Wikisource:WikiProject Open Access/Programmatic import from PubMed Central/Ten Simple Rules for Digital Data Storage

Ten Simple Rules for Digital Data Storage
Edmund M. Hart; Pauline Barmby; David LeBauer; François Michonneau; Sarah Mount; Patrick Mulrooney; Timothée Poisot; Kara H. Woo; Naupaka B. Zimmerman; Jeffrey W. Hollister, edited by Scott Markel
PLoS Computational Biology , vol. 12, iss. p.


Data is the central currency of science, but the nature of scientific data has changed dramatically with the rapid pace of technology. This change has led to the development of a wide variety of data formats, dataset sizes, data complexity, data use cases, and data sharing practices. Improvements in high-throughput DNA sequencing, sustained institutional support for large sensor networks [[1],[2]], and sky surveys with large-format digital cameras [[3]] have created massive quantities of data. At the same time, the combination of increasingly diverse research teams [[4]] and data aggregation in portals (e.g., for biodiversity data, or iDigBio) necessitates increased coordination among data collectors and institutions [[5],[6]]. As a consequence, “data” can now mean anything from petabytes of information stored in professionally maintained databases, to spreadsheets on a single computer, to handwritten tables in lab notebooks on shelves. All remain important, but data curation practices must continue to keep pace with the changes brought about by new forms of data and new data collection and storage practices.

While much has been written about both the virtues of data sharing [[7],[8]] and the best practices to do so [[9],[10]], data storage has received comparatively less attention. Proper storage is a prerequisite to sharing, and indeed inadequate storage contributes to the phenomenon of data decay or to “data entropy,” in which data, whether publicly shared or not, becomes less accessible through time [[11][12]]. Best practices for data storage often begin and end with this statement: “Deposit your data in a community standard repository.” This is good advice, especially considering your data is most likely to be reused if it is available on a community site. Community repositories can also provide guidance for best practices. As an example, if you are archiving sequencing data, a repository such as those run by the National Center for Biotechnology Information (NCBI) (e.g., GenBank) not only provides a location for data archival but also encourages a set of practices related to consistent data formatting and the inclusion of appropriate metadata. However, data storage policies are highly variable between repositories [[13]]. A data management plan utilizing best practices across all stages of the data life cycle will facilitate transition from local storage to repository [[14]]. Similarly, having such a plan can facilitate transition from repository to repository if funding runs out or requirements change. Good storage practices are important even (or especially) in cases when data may not fit with an existing repository, when only derived data products (versus raw data) are suitable for archiving, or when an existing repository may have lax standards.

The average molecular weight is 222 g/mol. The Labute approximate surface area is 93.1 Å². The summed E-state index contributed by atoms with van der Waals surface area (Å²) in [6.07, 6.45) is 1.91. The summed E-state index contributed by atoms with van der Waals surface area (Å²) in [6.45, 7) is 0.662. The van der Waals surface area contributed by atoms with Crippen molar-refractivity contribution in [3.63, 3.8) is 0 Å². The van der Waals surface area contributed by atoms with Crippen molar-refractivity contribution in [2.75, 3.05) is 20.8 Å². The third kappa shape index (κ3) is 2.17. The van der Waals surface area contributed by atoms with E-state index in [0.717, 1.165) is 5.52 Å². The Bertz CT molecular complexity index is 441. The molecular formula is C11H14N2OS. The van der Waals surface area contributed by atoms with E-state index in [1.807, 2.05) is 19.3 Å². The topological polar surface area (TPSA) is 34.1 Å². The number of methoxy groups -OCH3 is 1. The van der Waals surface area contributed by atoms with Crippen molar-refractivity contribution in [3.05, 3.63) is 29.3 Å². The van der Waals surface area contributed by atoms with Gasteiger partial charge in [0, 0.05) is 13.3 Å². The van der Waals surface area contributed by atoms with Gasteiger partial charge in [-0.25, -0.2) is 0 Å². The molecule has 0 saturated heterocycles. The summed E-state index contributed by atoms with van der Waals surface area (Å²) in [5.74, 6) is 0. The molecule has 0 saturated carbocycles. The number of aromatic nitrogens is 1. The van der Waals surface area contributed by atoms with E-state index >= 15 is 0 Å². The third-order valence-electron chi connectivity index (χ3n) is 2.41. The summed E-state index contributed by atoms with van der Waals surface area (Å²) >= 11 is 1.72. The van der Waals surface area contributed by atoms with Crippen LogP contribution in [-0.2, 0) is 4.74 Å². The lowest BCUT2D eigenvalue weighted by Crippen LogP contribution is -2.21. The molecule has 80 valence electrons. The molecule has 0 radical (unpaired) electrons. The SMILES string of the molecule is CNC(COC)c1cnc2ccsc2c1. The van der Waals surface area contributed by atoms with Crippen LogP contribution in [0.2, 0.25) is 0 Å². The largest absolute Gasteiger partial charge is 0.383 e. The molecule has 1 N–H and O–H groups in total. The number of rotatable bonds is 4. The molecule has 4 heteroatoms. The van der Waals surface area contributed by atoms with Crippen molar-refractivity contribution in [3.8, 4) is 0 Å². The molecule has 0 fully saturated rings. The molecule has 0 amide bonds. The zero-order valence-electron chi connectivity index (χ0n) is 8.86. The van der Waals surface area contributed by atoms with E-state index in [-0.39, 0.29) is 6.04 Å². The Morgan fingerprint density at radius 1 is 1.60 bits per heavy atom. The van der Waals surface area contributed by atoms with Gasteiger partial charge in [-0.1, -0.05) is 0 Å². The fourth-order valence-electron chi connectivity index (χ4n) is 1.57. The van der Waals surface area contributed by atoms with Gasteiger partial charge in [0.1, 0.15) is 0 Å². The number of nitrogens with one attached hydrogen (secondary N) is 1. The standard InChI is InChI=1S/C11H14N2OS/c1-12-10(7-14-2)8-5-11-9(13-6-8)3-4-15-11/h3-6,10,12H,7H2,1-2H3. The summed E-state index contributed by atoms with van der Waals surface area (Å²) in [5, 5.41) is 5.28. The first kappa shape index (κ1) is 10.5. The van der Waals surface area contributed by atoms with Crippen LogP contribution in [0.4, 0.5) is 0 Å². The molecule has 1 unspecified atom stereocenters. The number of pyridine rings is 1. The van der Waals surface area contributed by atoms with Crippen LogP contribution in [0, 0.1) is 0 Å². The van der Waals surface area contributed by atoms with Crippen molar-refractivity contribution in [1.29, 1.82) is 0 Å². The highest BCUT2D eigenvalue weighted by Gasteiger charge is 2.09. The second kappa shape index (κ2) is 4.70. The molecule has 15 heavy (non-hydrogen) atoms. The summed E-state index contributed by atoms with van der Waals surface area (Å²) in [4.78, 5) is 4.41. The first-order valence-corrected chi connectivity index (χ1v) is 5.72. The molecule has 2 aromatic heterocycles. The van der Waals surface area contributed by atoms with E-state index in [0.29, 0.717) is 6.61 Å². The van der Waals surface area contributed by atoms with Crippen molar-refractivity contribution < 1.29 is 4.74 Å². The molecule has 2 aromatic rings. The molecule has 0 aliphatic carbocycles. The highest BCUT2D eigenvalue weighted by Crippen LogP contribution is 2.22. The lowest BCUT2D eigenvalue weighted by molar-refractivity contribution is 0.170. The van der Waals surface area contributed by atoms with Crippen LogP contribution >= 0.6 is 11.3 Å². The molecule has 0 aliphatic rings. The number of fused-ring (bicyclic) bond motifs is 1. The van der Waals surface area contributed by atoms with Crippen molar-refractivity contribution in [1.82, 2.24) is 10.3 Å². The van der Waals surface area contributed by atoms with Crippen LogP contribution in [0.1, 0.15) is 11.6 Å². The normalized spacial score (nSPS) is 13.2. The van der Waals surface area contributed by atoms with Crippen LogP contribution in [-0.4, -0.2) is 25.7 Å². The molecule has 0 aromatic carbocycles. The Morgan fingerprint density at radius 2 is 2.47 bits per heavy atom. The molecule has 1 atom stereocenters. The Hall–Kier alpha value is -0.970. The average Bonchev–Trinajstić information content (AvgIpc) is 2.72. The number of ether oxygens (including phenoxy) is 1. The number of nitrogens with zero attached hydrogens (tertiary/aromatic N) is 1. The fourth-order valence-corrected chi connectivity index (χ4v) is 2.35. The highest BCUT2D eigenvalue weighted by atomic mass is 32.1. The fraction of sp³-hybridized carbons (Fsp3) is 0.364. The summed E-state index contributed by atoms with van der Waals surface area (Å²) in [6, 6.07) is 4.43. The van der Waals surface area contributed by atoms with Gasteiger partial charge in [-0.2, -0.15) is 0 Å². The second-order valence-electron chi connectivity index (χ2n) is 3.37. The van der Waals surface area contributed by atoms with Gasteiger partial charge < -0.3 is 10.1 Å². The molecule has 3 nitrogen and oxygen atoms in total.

This article describes ten simple rules for digital data storage that grew out of a long discussion among instructors for the Software and Data Carpentry initiatives [[15],[16]]. Software and Data Carpentry instructors are scientists from diverse backgrounds who have encountered a variety of data storage challenges and are active in teaching other scientists best practices for scientific computing and data management. Thus, this paper represents a distillation of collective experience, and hopefully will be useful to scientists facing a variety of data storage challenges. We additionally provide a glossary of common vocabulary for readers who may not be familiar with particular terms.

Rule 1: Anticipate How Your Data Will Be UsedEdit

One can avoid most of the troubles encountered during the analysis, management, and release of data by having a clear roadmap of what to expect before data acquisition starts. For instance:

  1. How will the raw data be received? Are they delivered by a machine or software, or typed in?# What is the format expected by the software used for analysis?# Is there a community standard format for this type of data?# How much data will be collected, and over what period of time?

The answers to these questions can range from simple cases (e.g., sequencing data stored in the FASTA format, which can be used “as is” throughout the analysis), to experimental designs involving multiple instruments, each with its own output format and processing conventions. Knowing the state in which the data needs to be at each step of the analysis can help to (i) identify software tools to use in converting between data formats, (ii) orient technological choices about how and where the data should be stored, and (iii) rationalize the analysis pipeline, making it more amenable to re-use [[17]].

Also key is the ability to estimate the storage volume needed to store the data, both during and after the analysis. The required strategy will differ for datasets of varying size. Smaller datasets (e.g., a few megabytes in size) can be managed locally with a simple data management plan, whereas larger datasets (e.g., gigabytes to petabytes) will in almost all cases require careful planning and preparation (Rule 10).